The NBA restart is just around the corner (maybe), which has everyone jonesing for some basketball. If you’re like me, you’ve spent hours your living room in pajama pants with the blinds drawn and a cornucopia of snacks sorting through Shake Milton highlights for days on end. Kidding, of course. It was one day.
But in that one day — which definitely wasn’t today — it struck me: why not a series of highlights and some discussion to get the juices flowing? Today, we’ll take a look at three plays I picked out from Shake Milton’s stash on NBA Stats.
No. 1: Shake & JoJo
Shake Milton’s wingspan is over seven feet long (7’0.75”) and he uses every inch of it to get the lob to Joel Embiid while three defenders blanket Shake just before the shot clock expires:
Jeff Teague may have been able to deflect that pass if it was anywhere but on the money. But it was right on target. Teague is in for a baptism if he offers a sincere contest to Embiid and he makes a business decision. The extension, the touch and the accuracy from Milton is not a combination of weapons that many guards can reliably wield. That’s not to say they wouldn’t have found some way to get it to JoJo, who had a whole lot of space to operate in. But remember, the shot clock was expiring. Embiid had to catch and finish.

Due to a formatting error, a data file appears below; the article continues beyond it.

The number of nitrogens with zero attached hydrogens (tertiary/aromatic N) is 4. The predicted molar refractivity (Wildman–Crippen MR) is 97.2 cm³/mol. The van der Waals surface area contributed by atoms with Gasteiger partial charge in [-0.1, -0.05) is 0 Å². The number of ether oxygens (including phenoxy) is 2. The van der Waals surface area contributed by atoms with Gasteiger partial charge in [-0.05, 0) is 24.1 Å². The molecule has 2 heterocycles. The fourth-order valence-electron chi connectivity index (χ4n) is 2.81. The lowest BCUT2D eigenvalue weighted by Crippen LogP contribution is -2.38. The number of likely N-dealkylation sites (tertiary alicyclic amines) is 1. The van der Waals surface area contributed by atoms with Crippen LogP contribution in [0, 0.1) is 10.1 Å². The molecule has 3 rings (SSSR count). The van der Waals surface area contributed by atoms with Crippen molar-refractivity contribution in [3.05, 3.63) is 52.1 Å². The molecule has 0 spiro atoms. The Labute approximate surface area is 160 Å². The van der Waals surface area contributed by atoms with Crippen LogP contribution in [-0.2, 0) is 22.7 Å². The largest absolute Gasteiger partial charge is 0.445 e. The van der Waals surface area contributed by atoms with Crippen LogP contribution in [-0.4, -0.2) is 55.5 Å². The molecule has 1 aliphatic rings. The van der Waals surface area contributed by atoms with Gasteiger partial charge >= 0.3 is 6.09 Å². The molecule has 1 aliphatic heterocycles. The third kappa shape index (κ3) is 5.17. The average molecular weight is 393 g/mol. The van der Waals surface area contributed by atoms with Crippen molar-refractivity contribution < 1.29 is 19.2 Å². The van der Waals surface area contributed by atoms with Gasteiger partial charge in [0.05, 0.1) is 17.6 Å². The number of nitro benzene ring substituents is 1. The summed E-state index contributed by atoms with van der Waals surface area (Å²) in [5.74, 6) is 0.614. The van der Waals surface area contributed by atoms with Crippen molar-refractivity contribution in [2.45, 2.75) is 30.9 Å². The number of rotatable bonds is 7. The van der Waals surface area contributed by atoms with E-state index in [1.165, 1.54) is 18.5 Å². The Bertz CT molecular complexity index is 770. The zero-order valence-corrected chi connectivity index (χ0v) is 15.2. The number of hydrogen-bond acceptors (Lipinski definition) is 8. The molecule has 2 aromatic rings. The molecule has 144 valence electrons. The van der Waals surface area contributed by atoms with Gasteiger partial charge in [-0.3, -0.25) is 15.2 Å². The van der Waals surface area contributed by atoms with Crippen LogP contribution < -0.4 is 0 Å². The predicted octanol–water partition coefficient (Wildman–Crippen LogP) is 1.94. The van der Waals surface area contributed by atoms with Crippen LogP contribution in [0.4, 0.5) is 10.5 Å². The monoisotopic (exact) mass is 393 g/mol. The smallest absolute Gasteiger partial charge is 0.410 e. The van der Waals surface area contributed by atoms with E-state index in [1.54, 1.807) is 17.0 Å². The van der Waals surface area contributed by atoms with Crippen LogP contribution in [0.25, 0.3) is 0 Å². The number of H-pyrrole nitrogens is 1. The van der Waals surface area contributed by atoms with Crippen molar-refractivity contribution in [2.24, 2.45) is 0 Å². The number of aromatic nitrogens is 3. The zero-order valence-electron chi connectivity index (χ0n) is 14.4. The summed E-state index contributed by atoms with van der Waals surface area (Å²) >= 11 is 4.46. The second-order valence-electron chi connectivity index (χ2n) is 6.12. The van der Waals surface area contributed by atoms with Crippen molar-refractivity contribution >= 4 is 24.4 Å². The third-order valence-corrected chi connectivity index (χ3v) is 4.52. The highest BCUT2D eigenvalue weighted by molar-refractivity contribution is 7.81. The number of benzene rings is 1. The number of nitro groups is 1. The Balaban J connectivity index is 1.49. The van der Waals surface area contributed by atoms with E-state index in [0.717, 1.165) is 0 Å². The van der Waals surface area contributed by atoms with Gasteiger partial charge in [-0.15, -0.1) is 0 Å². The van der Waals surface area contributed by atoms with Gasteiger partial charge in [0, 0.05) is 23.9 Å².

It’s especially encouraging to see Milton and Embiid working a two-man game with chemistry.
No. 2: The Razzle Dazzle
Despite every Warriors defender collapsing in on Milton, he spins, shimmies, and scoops his way to a bucket.
No. 3: Baseline dish to Glenn Robinson III
Using a hesitation dribble, Shake buys some time to filter his options. He glances back to check Horford’s intentions:
In that glance, Milton quickly processes a lot. He recognizes that Horford hesitated on the roll and that Rajon Rondo has elected to stay back on Horford. For Shake, it’s a race to the rim against a big (Dwight Howard). But it never really seems like Shake has any intention of shooting once he gets to the rim.
We’ve seen the Shake Scoop:
shake is so good at using his wingspan for the extended scoop layup— Not BC (@NewYearNewSlant) July 14, 2020
But the move by Howard at the rim is a delay awaiting a passing lane. Milton picked up Glenn Robinson III when he peaked back at Horford and Rondo.
In addition to his court vision, Milton’s patience made the play a success. Shake lacks explosive agility but he’s got a great sense of when to change pace. In a game of manipulating tight spaces, that can often be just as lethal as speed.
I wanted to be sure to select plays from different games, but I had to include this:
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